In the Philippines, the availability of K-Pop products, including CDs, DVDs, photo books, lightsticks, and the like, is not as widespread as the demand for them. Hence, the Filipino Hallyu fan uses the Internet to purchase K-Pop products. One of the most popular Filipino-initiated online stores is “Fangirl Asia.” Officially registered in May 2010, “Fangirl Asia” has become a premiere source for K-Pop items and even expanded to include concert travel packages called “Field Trips.”

“Fangirl Asia” is just one of the many online stores that cater to the Filipino Hallyu fan. There are online stores from the more professional YesAsia.com to the entrepreneur-driven Facebook- and Multiply-hosted stores catering to a K-Pop fan’s every whim.

The Internet and the Hallyu Star

It was established that the Internet is a facilitator of the “Hallyu” phenomenon. This does not only have implications on the fans but more so on the K-Pop artists themselves.

An internet-savvy K-Pop artist has the potential to reach greater heights than those who do not know how to harness its potential. A good example of an Internet-savvy K-Pop artist is Jay Park. Park has utilized Twitter and YouTube to his greatest advantage, allowing him to successfully return to the K-Pop scene after suffering a seemingly career-ending scandal back in 2010.

According to Bernie Cho, the president of DFSB Kollective, Park’s management, “Thanks to Twitter, Facebook and YouTube, Jay Park is not just an artist but also his own P.R. agent, fan club president, and TV network.” Through the Internet, Jay Park is bypassing traditional media gatekeepers and gate-crashing his way into the global market (Sang-Hun & Russell, 2012).

Other examples of Hallyu stars that successfully harnessed the power of the Internet include Super Junior’s Kim Heechul, JYJ’s Kim Jae Joong, and 2NE1’s Sandara Park. These days, the business and marketing strategies of all K-Pop artists, including debuting and established artists, have an Internet strategy.

Closing Remarks

The Internet indeed has a tremendous role in sustaining the Filipino’s interest in K-Pop. However, it also poses specific challenges. The biggest challenge is the problem of piracy or the violation of intellectual property rights. With the demand observably more than the supply coupled with the cost of entertainment products, piracy prevails and affects the industry.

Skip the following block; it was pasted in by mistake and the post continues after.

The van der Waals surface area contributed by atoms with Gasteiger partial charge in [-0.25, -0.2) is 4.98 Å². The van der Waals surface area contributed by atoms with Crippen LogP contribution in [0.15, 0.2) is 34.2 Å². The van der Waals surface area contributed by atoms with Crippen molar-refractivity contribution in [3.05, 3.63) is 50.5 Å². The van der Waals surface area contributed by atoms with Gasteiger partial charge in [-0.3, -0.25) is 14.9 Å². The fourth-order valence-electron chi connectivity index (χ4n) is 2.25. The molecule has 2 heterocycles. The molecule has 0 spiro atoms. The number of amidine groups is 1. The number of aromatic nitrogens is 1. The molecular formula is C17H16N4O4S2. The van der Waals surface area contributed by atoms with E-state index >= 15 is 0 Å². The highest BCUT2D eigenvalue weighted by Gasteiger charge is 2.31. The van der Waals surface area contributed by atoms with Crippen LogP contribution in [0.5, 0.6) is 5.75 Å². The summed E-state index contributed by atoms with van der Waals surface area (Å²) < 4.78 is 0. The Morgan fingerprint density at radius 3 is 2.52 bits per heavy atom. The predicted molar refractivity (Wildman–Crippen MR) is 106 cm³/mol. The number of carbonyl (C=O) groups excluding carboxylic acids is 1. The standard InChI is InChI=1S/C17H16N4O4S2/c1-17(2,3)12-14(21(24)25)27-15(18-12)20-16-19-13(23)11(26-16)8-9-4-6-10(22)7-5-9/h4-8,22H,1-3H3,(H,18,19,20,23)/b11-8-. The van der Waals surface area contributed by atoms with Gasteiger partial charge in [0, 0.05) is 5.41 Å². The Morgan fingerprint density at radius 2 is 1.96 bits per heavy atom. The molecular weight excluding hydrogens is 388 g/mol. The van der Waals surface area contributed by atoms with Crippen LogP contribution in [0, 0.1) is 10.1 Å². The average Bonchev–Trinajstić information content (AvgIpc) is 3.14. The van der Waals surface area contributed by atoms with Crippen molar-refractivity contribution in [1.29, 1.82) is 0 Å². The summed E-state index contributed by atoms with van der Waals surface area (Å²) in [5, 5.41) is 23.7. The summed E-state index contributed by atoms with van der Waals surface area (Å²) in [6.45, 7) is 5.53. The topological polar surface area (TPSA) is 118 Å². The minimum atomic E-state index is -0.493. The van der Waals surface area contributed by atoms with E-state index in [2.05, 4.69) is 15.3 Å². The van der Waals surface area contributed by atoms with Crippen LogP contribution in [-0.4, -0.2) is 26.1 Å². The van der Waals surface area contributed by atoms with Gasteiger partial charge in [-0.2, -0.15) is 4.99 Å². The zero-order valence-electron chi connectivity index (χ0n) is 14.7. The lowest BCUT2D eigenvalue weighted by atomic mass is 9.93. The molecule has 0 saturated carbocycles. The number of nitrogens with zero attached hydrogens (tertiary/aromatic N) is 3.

According to the International Federation of the Phonographic Industry, sales of Korean CDs dropped by 70.7% from 2000 to 2007 due to digital piracy (Sang-Hun & Russell, 2012). This does not even include piracy of the top Korean entertainment export—Korean dramas.

Still, in this situation, the enemy can become a friend. Companies producing the selling Korean entertainment products are already utilizing the Internet as a major driver of its business model. One such success story is DramaFever, a New York-based online video service offering English-subtitled Korean dramas to fans in North America. DramaFever was launched in 2009 and now has more than 2 million monthly users. According to Oh (2012), DramaFever is preparing to start streaming videos in South America, Europe, South Asia, the Middle East, Africa and Australia very soon.

Indeed, the Internet is an indispensible tool in the proliferation of the Hallyu phenomenon. Without it, the movement would not have spread as fast as it has. In the Philippines, the people’s Internet habits will only serve to support and solidify the further growth of the Korean wave.


Sang-Hun, C. & Russell, M. (2012, Mar 06). Bringing K-pop to the west.

International Herald Tribune. 19.

Dale, G. (2012). State of the Global and Local Internet: Lessons learned from the digital measurement trenches of online advertising. comScore. Available online from the adTech Singapore website: http://www.adtech.com/singapore/presentations/index.aspx

Maqsudul, H.N. & Billah, M. (2012, Jan 12). Rising soft power of South Korea. Pakistan Observer.

Oh, J. (2012, Jan 11). Field guide to post-‘Winter Sonata’ hallyu. McClatchy-Tribune Business News.

Yang, J. (2012). The Korean Wave (Hallyu) in East Asia: A comparison of Chinese, Japanese, and Taiwanese audiences who watch Korean TV dramas. Development and Society, 41(1). 103-147.

About the author

Catherine Deen is the resident K-Pop blogger of Yahoo! Southeast Asia. Her blog called “oK Pop” may be viewed on the Yahoo! OMG! Philippines’ Korean Wave section.

Catherine Deen blogs about her views on K-Pop subculture, K-Pop stars, Korean fashion and food. She is on Twitter as @cathsdeen and on Facebook as catherine.deen.writer. Yahoo! OMG! oK Pop may be accessed at http://ph.omg.yahoo.com/blogs/okpop.